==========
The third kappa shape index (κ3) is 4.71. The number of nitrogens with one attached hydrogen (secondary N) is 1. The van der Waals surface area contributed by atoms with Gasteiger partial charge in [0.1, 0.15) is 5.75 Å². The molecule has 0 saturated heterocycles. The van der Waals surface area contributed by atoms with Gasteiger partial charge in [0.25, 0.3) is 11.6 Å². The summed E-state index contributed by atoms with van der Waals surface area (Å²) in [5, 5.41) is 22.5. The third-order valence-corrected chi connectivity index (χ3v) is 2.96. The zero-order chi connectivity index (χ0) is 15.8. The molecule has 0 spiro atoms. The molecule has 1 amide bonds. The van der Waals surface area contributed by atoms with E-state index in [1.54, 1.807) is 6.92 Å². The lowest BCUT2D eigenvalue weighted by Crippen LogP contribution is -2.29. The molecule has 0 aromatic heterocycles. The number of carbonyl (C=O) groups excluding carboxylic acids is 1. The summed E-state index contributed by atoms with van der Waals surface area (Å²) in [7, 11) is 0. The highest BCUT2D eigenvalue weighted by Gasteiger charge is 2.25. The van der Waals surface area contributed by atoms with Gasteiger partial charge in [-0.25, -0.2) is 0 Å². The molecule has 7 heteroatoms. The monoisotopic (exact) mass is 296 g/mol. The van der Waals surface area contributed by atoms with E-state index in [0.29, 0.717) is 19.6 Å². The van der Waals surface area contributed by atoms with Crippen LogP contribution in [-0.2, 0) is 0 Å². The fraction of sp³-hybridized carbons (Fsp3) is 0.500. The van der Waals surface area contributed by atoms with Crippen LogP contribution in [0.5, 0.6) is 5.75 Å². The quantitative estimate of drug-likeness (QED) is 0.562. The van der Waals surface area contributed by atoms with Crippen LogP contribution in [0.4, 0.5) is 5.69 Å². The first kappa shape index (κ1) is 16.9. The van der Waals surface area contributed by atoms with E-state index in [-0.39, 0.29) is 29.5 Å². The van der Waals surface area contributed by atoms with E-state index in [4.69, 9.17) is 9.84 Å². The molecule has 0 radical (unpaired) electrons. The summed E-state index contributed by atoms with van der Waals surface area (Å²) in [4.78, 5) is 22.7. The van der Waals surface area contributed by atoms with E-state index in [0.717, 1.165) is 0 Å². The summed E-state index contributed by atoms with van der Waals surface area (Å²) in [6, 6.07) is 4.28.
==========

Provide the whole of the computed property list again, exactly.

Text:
The third kappa shape index (κ3) is 4.71. The number of nitrogens with one attached hydrogen (secondary N) is 1. The van der Waals surface area contributed by atoms with Gasteiger partial charge in [0.1, 0.15) is 5.75 Å². The molecule has 0 saturated heterocycles. The van der Waals surface area contributed by atoms with Gasteiger partial charge in [0.25, 0.3) is 11.6 Å². The summed E-state index contributed by atoms with van der Waals surface area (Å²) in [5, 5.41) is 22.5. The third-order valence-corrected chi connectivity index (χ3v) is 2.96. The zero-order chi connectivity index (χ0) is 15.8. The molecule has 0 spiro atoms. The molecule has 1 amide bonds. The van der Waals surface area contributed by atoms with E-state index in [1.54, 1.807) is 6.92 Å². The lowest BCUT2D eigenvalue weighted by Crippen LogP contribution is -2.29. The molecule has 0 aromatic heterocycles. The number of carbonyl (C=O) groups excluding carboxylic acids is 1. The summed E-state index contributed by atoms with van der Waals surface area (Å²) in [7, 11) is 0. The highest BCUT2D eigenvalue weighted by Gasteiger charge is 2.25. The van der Waals surface area contributed by atoms with Gasteiger partial charge in [-0.25, -0.2) is 0 Å². The molecule has 7 heteroatoms. The monoisotopic (exact) mass is 296 g/mol. The van der Waals surface area contributed by atoms with E-state index in [0.29, 0.717) is 19.6 Å². The van der Waals surface area contributed by atoms with Crippen LogP contribution in [-0.2, 0) is 0 Å². The fraction of sp³-hybridized carbons (Fsp3) is 0.500. The van der Waals surface area contributed by atoms with Crippen LogP contribution in [0.5, 0.6) is 5.75 Å². The quantitative estimate of drug-likeness (QED) is 0.562. The van der Waals surface area contributed by atoms with Crippen LogP contribution in [0.4, 0.5) is 5.69 Å². The first kappa shape index (κ1) is 16.9. The van der Waals surface area contributed by atoms with E-state index in [-0.39, 0.29) is 29.5 Å². The van der Waals surface area contributed by atoms with E-state index in [4.69, 9.17) is 9.84 Å². The molecule has 0 radical (unpaired) electrons. The summed E-state index contributed by atoms with van der Waals surface area (Å²) in [4.78, 5) is 22.7. The van der Waals surface area contributed by atoms with E-state index in [0.717, 1.165) is 0 Å². The summed E-state index contributed by atoms with van der Waals surface area (Å²) in [6, 6.07) is 4.28.